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Saturday 26 December 2009

Sherlock Holmes and the Secret Weapon (1943)

Director: Roy William Neill
Stars: Basil Rathbone and Nigel Bruce
Basil Rathbone begins this film, the second Holmes movie for Universal and the second of the three overt wartime propaganda entries in the series, in the disguise of a bookseller peddling his wares in the inns of Switzerland. Never mind needing to be called in by the British government, Holmes is already in, perhaps inevitably as evidenced by the fact that Baker Street is partially rubble because of the Blitz but also because it was simply the right thing to do at the time, which sentiment is of course the precise point of these propaganda movies. This one revolves around the Tobel bombsight which Holmes is working undercover to secure for the Allies.

This has a real life analogy, the Norden bombsight, which was developed for the US Navy but leaked to the Germans by Nazi spies in the American factories. Here the Tobel is a Swiss device that Holmes manages to acquire, with its inventor, Dr Tobel, for use by the Allies. The danger of course is that those Nazi spies try to get hold of it anyway, something that Tobel goes to great trouble to avoid happening. He demonstrates his device successfully on Salisbury Plain but proceeds to refuse to simply hand it over, instead splitting it into four sections to entrust to separate scientists to construct. Unfortunately he promptly disappears and the coded message he leaves instructions to have given to Holmes under such a circumstance is stolen by Prof Moriarty.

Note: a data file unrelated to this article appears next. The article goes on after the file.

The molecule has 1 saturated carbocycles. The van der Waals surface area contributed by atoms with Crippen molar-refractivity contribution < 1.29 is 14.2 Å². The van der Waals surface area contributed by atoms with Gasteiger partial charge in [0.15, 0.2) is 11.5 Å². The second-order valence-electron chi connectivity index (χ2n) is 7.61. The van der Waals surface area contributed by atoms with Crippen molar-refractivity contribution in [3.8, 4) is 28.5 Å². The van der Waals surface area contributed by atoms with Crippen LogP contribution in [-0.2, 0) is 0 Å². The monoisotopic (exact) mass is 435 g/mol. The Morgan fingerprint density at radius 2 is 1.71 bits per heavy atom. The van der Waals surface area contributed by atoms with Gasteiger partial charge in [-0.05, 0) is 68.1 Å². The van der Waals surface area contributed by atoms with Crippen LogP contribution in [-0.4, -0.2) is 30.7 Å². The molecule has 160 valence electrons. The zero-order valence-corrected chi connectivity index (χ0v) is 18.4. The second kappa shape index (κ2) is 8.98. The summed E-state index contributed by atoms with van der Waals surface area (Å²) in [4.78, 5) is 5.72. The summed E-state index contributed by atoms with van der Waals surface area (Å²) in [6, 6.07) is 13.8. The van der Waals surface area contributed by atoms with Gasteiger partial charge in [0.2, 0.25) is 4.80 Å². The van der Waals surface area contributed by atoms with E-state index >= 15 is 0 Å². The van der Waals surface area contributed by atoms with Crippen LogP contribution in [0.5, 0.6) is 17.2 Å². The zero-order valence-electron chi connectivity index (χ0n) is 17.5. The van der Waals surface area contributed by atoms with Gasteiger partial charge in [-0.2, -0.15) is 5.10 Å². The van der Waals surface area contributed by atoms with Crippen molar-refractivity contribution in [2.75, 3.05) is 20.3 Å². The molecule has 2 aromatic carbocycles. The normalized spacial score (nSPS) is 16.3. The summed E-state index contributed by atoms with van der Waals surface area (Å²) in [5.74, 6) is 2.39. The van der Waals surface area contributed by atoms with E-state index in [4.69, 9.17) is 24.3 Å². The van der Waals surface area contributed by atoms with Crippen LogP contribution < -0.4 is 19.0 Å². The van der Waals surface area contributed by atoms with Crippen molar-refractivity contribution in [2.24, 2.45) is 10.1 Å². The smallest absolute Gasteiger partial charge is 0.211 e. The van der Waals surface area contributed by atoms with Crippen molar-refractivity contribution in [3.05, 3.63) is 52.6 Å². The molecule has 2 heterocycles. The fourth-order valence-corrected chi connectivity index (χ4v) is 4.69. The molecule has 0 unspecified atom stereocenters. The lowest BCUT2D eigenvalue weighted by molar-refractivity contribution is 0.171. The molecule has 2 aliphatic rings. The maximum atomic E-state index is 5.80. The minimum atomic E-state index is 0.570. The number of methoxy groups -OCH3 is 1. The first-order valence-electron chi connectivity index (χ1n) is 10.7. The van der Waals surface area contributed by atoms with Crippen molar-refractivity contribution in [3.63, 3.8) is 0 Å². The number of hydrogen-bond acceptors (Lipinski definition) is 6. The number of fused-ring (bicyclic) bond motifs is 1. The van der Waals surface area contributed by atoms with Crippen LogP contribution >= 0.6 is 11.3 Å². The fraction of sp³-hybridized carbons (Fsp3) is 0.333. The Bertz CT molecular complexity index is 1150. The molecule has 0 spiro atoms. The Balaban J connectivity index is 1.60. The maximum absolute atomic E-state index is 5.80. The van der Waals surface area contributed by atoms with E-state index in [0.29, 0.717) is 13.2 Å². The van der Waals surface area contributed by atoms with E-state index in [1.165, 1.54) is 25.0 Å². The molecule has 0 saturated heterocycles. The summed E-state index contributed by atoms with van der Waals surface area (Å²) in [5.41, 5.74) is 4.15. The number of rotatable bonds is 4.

And so we find ourselves in a Sherlock Holmes story that fits intriguingly into both the old school and new school approaches, very tempting to explore as a direct comparison between the two. Like Sherlock Holmes and the Voice of Terror, it's set during the Second World War with Nazis as the opposing menace but the propaganda angle is far less overt. With the exception of a few odd lines here and there the only real rallying call comes in the final scene after everything has been wrapped up and the filmmakers remind us that the same can't be said for the war. Holmes is involved in the war effort from moment one and he stays there. We should be too.

However, the war takes much more of a back seat than in the previous film, hinting at a future return to the old world of one on one battles with a dedicated master criminal, always such a pleasure to the Holmes fan. Based on the story The Dancing Men about as closely as Sherlock Holmes and the Voice of Terror was based on the story His Last Bow, ie not very closely at all, it does at least feature a plethora of the sort of details that kids like me lapped up when I was a youngster: substitution ciphers with clever twists, ingenious devices to aid the ability to be followed, polite discussions about methods of murder, let alone the frequent disguises that range from good to bad and include the in between.

There's also a monstrous battle of both wits and egos, as Holmes and Moriarty relish the opportunity to duel each other once more, one upping each other with every line or action. There are scenes here that remind of Wallace Shawn's death scene in The Princess Bride, where Holmes knows what Moriarty's going to do so he does this but Moriarty knows that Holmes knows so he has this in mind instead and so on. It's nonsense, of course, but it's blissful nonsense, precisely what any Holmes fan wants out of such a film. It's almost schizophrenic in the way we rush from war of ideology abroad to a war of wits at home among the secret passages, but it runs in the right direction at least.

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